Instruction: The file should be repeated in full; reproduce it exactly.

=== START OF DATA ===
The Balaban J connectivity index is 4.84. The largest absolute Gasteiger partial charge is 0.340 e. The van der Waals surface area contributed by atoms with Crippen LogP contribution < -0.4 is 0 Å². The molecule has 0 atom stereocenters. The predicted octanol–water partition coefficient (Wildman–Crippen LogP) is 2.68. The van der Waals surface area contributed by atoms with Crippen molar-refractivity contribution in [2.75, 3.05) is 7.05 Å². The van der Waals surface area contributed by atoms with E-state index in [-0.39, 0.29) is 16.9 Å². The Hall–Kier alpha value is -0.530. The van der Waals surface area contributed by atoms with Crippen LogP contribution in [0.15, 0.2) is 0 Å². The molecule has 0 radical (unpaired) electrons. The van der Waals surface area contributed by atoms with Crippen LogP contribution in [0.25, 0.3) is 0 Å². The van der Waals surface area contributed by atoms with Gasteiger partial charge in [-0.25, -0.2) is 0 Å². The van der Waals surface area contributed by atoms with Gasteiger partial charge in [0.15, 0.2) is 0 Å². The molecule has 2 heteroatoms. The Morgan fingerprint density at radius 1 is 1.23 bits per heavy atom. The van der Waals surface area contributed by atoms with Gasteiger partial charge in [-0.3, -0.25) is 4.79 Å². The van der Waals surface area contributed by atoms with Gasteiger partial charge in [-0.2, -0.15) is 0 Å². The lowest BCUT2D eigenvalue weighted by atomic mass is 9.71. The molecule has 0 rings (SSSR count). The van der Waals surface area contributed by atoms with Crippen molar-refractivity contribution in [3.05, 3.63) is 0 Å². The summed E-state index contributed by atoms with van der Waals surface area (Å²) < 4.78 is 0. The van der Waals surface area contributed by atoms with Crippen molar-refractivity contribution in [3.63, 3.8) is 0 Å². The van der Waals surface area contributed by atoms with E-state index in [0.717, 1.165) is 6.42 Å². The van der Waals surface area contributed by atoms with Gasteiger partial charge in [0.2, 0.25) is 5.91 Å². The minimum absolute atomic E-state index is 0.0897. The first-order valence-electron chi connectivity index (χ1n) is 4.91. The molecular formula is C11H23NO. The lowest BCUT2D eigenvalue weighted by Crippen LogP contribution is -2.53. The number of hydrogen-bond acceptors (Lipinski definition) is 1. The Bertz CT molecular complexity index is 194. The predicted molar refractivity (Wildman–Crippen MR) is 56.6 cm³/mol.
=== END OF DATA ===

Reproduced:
The Balaban J connectivity index is 4.84. The largest absolute Gasteiger partial charge is 0.340 e. The van der Waals surface area contributed by atoms with Crippen LogP contribution < -0.4 is 0 Å². The molecule has 0 atom stereocenters. The predicted octanol–water partition coefficient (Wildman–Crippen LogP) is 2.68. The van der Waals surface area contributed by atoms with Crippen molar-refractivity contribution in [2.75, 3.05) is 7.05 Å². The van der Waals surface area contributed by atoms with E-state index in [-0.39, 0.29) is 16.9 Å². The Hall–Kier alpha value is -0.530. The van der Waals surface area contributed by atoms with Crippen LogP contribution in [0.15, 0.2) is 0 Å². The molecule has 0 radical (unpaired) electrons. The van der Waals surface area contributed by atoms with Crippen LogP contribution in [0.25, 0.3) is 0 Å². The van der Waals surface area contributed by atoms with Gasteiger partial charge in [-0.25, -0.2) is 0 Å². The van der Waals surface area contributed by atoms with Gasteiger partial charge in [0.15, 0.2) is 0 Å². The molecule has 2 heteroatoms. The Morgan fingerprint density at radius 1 is 1.23 bits per heavy atom. The van der Waals surface area contributed by atoms with Gasteiger partial charge in [-0.3, -0.25) is 4.79 Å². The van der Waals surface area contributed by atoms with Gasteiger partial charge in [-0.2, -0.15) is 0 Å². The lowest BCUT2D eigenvalue weighted by atomic mass is 9.71. The molecule has 0 rings (SSSR count). The van der Waals surface area contributed by atoms with Crippen molar-refractivity contribution in [3.05, 3.63) is 0 Å². The summed E-state index contributed by atoms with van der Waals surface area (Å²) < 4.78 is 0. The van der Waals surface area contributed by atoms with Crippen molar-refractivity contribution in [3.63, 3.8) is 0 Å². The van der Waals surface area contributed by atoms with E-state index in [0.717, 1.165) is 6.42 Å². The van der Waals surface area contributed by atoms with Gasteiger partial charge in [0.2, 0.25) is 5.91 Å². The minimum absolute atomic E-state index is 0.0897. The first-order valence-electron chi connectivity index (χ1n) is 4.91. The molecular formula is C11H23NO. The lowest BCUT2D eigenvalue weighted by Crippen LogP contribution is -2.53. The number of hydrogen-bond acceptors (Lipinski definition) is 1. The Bertz CT molecular complexity index is 194. The predicted molar refractivity (Wildman–Crippen MR) is 56.6 cm³/mol.